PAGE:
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months down the road. but it's also a function of winning, by the way. your crack staff gave us some of the numbers. reagan 72, clinton 65. bush had the least, very controversial. >> this is in '04. >> this one is pretty easy. there was no controversy. >> on this immigration reform, there's some liberals who say and progressives, this bill could be, you know, the idea they're going to delay a pathway tonight citizenship but where are you on this? are you okay with waiting for the senate to go? >>, i disagree. i think these numbers are important because the president is front loading his agenda. he's pushing it right now. his numbers matter right now. if they were ten points lower, we would be seeing a lot on the hill about doing they of these things. at the starting gates we have aggressive bill. we think this bill is an important step forward. it's not perfect. but compromise is never perfect. so it's great that you have these four republicans showing
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leadership so early. we're not even in february yet. and they're really, you know, they're pushing at the starting gate. >> his numbers do not matter a great deal with house republicans, trust me. >> with house republicans but senate republicans are a different story. >> this is a different issue though as opposed to guns and some other issues. this is an issue where a lot of republicans for a long time said let's get something done. >> this is the issue republican >> the the dream act two years ago. >> harry reid, if he had kept the five democrats that went, tester, walkus -- the democrats were not on board for that, remember that. >> there was 11 republicans. >> immigration is going to come out of the senate. >> absolutely. absolutely. >> it has to come out of the senate. >> i think we're going to talk about -- maybe talk about
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hillary. deer antler spray coming up next. since 1947, which is the only state to produce two chairman of the senate armed services committee? you committee chair geeks out there have the answer. georgia. we'll be right back. one. two. three. my credit card rewards are easy to remember with the bankamericard cash rewards credit card. earn 1% cash back everywhere, every time. [ both ] 2% back on groceries. [ all ] 3% on gas. no hoops to jump through. i earn more cash back on the things i buy the most. [ woman ] it's as easy as... one! -two. -[ all ] three! [ male announcer ] the bankamericard cash rewards credit card. apply online or at a bank of america near you.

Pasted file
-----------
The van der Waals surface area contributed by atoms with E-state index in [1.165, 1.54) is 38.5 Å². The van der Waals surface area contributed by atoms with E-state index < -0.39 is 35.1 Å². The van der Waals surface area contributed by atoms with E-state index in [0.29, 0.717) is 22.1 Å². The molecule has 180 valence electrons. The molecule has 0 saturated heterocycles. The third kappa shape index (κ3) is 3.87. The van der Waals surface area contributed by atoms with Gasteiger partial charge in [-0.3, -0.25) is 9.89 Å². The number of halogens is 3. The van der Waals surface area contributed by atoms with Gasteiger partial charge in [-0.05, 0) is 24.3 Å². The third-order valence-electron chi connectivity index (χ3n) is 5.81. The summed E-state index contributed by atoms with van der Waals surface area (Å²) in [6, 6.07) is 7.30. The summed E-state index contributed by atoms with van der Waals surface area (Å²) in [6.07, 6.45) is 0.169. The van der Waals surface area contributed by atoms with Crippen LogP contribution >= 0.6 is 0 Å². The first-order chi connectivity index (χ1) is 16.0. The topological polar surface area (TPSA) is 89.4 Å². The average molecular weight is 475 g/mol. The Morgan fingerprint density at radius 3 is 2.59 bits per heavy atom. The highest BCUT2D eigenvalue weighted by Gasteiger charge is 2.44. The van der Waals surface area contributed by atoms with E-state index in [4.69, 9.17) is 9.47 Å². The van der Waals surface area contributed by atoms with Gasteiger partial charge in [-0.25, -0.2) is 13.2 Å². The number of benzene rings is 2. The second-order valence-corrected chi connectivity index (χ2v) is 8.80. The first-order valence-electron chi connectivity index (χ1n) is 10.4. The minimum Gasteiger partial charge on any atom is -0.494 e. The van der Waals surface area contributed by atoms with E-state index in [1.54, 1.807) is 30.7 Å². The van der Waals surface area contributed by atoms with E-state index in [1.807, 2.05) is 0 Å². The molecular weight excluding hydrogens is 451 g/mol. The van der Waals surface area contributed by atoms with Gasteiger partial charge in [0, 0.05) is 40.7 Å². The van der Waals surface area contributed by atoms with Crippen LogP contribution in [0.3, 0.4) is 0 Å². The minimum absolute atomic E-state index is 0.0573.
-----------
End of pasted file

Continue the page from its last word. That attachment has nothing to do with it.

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you're looking at live pictures on capitol hill from the start of the senate judiciary hearing. we expect to hear from gabby giffords. luke russert and former mayor bob ehrlich. maryland republican, can you support these gun measures? national background check, something like that?
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>> national registry is a nonstarter obviously. >> what do you have -- back ground checks? >> i think a lot of reasonable people, second amendment folks would be willing to look at background checks but the rest of the stuff is silly. choosing some semiautomatics and leaving out others makes no sense. >> are you okay with assault weapons being banned as a political free vote, letting democrats who want to vote against a gun control bill do it so you get universal background checks? >> i'm not okay with it. i do think -- >> it's the realty that may happen. >> high capacity magazines, we can all joke about it but a month ago a little over a month ago there were kids killed with high capacity magazines. and the idea that everyone is fine with that is not true -- >> point is being used as a political strategy. >> i understand. i think we need to make
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progress. i'm all for -- >> at some point somebody has to answer, anything about crime -- >> the answer is no. >> assault weapons bill, no. >> that's not true. >> shame less plugs. >> house of cards, kevin spacey's new show, went to the premooer last night. best since "west wing". >> i'm going to give a plug to think progress for doing coverage on the issue of the republicans trying to jerry manneder the electoral college. >> the ravens and super bowl. john harbaugh, congratulations. >> jack harbaugh. >> tomorrow chuck hagel's
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confirmation hearings begin. we'll bring you chris jansing and company. when i first started experiencing the pain, it's hard to describe because you have a numbness but yet you have the pain like thousands of needles sticking in your foot. it was progressively getting worse, and at that point, i knew i had to do something. when i went back to my health care professional, that's when she suggested the lyrica. once i started taking the lyrica, the pain started subsiding. [ male announcer ] it's known that diabetes damages nerves. lyrica is fda approved to treat diabetic nerve pain. lyrica is not for everyone. it may cause serious allergic reactions or suicidal thoughts or actions. tell your doctor right away if you have these, new or worsening depression, or unusual changes in mood or behavior. or swelling, trouble breathing, rash, hives, blisters, changes in eye sight including blurry vision, muscle pain with fever, tired feeling, or skin sores from diabetes. common side effects are dizziness, sleepiness,